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Showing content with the highest reputation on 03/05/20 in all areas

  1. 2 points
    I'm not convinced. I don't think being forgetful whilst talking, especially in public, is a definite sign of cognitive decline. That video is nothing more than a blooper reel. And Walker Bragman is a journalist and cartoonist not a neurologist. Not what I would call a credible source of information.
  2. 2 points
    Sigh no you have to recognize that harmonic, inharmonic and anharmonic are descriptives of the characteristics of the oscillator. Here is how classical harmonic oscillator is described. A simple harmonic oscillator is a sinusoidal oscillations about the equilibrium point, with a constant amplitude and a constant frequency (which does not depend on the amplitude). https://en.m.wikipedia.org/wiki/Harmonic_oscillator Note what stays constant An anharmonic oscillator n classical mechanics, anharmonicity is the deviation of a system from being a harmonic oscillator. An oscillator that is not oscillating in harmonic motion is known as an anharmonic oscillator where the system can be approximated to a harmonic oscillator and the anharmonicity can be calculated using perturbation theory. If the anharmonicity is large, then other numerical techniques have to be used https://en.m.wikipedia.org/wiki/Anharmonicity Note this oscillator deviates from the harmonic oscillator. Now see the examples they provide for each on the restoring force ? Now the quantum harmonic oscillator is the Spring example as opposed to the pendulum example. The first example the restoring force is a linear function. However it is also a symmetric linear function which can be described by the inner product. The inner of two vectors returns a scalar Ie magnitude. So the momentum in the spring is described by linear functions. The latter case the vectors are curvilinear the force follows a spinor rather than a vector. In this case you also require the direction so you would need the cross product of the vector. This is antisymmetric The pendulum example requires angular momentum equations which are not linear. You need to understand this to start being able to identify when a ratio of change is symmetric or antisymmetric in wavefunctions. Don't worry about inharmonic functions for now let's get this clear first. Edit this also a vital key to understanding the Maxwell equations as well as GR. As its applicable to all physics models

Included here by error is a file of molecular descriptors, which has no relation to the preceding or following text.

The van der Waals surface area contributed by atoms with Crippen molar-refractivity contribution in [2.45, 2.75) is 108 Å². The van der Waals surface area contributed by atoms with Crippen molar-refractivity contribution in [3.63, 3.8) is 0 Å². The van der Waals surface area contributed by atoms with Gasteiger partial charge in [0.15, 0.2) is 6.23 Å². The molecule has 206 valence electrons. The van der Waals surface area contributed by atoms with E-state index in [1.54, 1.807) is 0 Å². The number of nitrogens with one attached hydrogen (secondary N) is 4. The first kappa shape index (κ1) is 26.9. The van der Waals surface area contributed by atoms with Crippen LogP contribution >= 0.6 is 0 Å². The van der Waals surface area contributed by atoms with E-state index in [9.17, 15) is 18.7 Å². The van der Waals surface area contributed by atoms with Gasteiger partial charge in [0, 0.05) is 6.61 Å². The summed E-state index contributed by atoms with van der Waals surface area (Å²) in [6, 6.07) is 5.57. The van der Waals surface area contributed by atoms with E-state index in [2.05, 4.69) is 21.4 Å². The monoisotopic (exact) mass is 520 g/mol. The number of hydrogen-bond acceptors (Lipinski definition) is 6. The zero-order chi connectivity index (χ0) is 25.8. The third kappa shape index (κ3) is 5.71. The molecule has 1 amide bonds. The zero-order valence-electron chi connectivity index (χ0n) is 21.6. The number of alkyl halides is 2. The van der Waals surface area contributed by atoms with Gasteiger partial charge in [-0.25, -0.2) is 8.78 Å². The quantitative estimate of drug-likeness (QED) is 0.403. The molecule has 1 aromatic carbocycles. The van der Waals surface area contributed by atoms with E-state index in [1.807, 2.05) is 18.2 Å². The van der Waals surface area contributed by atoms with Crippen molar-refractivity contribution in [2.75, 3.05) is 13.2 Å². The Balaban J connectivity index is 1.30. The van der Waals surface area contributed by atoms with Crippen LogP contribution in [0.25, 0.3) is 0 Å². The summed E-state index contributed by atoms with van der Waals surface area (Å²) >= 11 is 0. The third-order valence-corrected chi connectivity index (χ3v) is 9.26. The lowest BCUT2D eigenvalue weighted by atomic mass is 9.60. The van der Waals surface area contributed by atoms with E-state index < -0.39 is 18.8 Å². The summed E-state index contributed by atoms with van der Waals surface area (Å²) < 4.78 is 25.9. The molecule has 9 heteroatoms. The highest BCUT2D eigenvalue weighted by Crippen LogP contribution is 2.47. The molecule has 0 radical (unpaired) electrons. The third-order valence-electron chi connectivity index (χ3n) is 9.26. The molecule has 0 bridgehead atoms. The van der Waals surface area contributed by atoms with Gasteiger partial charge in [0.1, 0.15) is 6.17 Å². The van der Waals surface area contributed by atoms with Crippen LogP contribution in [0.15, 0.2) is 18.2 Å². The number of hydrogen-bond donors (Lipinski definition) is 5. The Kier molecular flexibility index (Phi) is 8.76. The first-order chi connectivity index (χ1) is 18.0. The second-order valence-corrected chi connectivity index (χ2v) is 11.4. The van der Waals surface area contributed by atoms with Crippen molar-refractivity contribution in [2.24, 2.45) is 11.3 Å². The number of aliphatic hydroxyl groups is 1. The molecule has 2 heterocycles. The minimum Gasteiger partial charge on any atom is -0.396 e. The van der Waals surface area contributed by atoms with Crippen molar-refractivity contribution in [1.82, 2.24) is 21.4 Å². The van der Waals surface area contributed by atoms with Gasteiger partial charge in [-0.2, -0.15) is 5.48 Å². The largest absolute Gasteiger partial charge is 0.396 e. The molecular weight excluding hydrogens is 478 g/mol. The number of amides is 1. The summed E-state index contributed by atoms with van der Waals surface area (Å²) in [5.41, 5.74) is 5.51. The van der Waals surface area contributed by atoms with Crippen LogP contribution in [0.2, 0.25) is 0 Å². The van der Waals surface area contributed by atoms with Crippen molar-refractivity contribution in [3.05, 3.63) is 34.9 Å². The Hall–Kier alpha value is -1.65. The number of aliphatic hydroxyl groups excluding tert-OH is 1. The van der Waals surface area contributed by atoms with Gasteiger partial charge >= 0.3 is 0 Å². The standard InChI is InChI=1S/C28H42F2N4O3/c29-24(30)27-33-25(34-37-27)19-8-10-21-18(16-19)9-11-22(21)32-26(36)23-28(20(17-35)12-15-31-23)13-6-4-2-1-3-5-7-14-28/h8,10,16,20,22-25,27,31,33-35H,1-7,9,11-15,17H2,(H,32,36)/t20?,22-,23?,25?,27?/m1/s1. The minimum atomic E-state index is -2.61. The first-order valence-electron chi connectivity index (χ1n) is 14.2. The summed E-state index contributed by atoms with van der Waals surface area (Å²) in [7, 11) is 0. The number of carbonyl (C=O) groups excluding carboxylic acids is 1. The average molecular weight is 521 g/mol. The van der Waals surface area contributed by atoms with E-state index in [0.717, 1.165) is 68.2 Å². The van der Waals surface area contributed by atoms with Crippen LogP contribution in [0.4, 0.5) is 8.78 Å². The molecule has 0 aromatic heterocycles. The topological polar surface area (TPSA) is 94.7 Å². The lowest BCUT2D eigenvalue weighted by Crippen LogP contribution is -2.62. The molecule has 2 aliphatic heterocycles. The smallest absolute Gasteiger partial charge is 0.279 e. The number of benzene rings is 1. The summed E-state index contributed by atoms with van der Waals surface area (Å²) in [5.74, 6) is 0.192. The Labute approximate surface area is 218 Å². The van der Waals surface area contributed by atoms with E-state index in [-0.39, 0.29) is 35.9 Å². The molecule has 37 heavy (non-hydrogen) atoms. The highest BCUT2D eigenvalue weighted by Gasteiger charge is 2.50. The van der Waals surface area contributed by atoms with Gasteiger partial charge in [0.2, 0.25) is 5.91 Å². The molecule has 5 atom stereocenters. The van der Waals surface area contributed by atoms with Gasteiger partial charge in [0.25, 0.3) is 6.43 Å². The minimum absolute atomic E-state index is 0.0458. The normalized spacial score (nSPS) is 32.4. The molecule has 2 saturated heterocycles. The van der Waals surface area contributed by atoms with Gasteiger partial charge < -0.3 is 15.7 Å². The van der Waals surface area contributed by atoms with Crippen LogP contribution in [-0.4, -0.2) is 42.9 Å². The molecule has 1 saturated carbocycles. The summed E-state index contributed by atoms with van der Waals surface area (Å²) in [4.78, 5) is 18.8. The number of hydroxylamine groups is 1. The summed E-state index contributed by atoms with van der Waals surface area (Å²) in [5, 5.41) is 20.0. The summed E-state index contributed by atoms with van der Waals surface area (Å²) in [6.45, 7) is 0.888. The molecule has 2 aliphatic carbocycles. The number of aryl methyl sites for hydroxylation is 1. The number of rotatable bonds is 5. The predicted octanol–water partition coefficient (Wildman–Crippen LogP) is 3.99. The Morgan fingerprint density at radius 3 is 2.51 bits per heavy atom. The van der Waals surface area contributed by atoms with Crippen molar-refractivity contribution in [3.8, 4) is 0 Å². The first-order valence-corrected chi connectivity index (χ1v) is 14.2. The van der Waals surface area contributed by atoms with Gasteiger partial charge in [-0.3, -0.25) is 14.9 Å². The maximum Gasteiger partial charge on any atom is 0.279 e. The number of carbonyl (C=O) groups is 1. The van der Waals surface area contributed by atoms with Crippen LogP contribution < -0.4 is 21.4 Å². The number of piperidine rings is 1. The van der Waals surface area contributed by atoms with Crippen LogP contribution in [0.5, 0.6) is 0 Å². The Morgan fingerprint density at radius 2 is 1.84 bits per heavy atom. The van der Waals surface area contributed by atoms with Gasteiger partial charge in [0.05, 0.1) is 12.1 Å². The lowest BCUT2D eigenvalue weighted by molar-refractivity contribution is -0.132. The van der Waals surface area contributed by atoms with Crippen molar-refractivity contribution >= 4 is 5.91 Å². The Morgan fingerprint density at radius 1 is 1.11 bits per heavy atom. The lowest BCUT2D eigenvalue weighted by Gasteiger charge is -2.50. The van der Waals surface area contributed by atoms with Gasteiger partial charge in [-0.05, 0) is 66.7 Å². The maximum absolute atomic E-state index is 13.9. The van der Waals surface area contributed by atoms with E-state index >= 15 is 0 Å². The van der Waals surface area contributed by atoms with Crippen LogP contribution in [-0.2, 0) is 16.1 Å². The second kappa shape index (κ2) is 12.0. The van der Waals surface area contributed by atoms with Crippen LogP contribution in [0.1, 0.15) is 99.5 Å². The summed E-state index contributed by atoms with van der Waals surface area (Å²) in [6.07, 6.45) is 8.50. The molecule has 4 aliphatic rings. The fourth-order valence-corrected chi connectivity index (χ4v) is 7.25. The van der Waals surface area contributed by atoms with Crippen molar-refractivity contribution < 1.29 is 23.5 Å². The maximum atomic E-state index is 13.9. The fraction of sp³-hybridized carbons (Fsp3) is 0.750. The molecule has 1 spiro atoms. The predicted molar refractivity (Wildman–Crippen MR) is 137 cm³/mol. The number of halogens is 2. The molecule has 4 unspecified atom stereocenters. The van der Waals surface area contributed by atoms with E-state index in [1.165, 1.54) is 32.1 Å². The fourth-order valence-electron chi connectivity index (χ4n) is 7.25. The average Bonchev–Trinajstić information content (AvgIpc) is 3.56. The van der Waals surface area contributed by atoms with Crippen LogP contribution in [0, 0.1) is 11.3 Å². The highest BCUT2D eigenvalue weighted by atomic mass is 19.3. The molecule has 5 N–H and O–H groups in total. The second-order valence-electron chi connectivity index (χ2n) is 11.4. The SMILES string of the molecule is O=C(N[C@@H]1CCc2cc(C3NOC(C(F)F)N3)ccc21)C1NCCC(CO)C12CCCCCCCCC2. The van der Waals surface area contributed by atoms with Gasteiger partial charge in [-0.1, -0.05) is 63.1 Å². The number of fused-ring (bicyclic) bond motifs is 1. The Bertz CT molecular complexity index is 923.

3. 1 point
    It's reasonable to assume reality will continue to baffle a reasonable explanation...
  4. 1 point
    Personally I think there is a great mathematical beauty in String Theory, and a number of important advances in both mathematics and theoretical physics have emerged from the study of this model. However, “it’s beautiful” is not a scientific argument, and no indicator as to its value as a valid model of quantum gravity. One of the main problems I see right now is this - String Theory doesn’t actually produce GR in the classical limit, it produces GR plus a large number of scalar fields. There is no evidence for any of these scalar particles in the real world, nor is there any known way to mathematically remove them from the theory. This is an awkward problem, and I don’t see it being discussed very often in the ST community. Furthermore, we don’t actually know whether or not ST is even capable of reproducing all the particles of the Standard Model (plus their interactions and symmetries) in a self-consistent manner. My take on this is - String Theory certainly warrants further research, but it is at best unclear whether or not it can produce a workable model of quantum gravity. There are a lot of fundamental problems associated with this model, which would need addressing.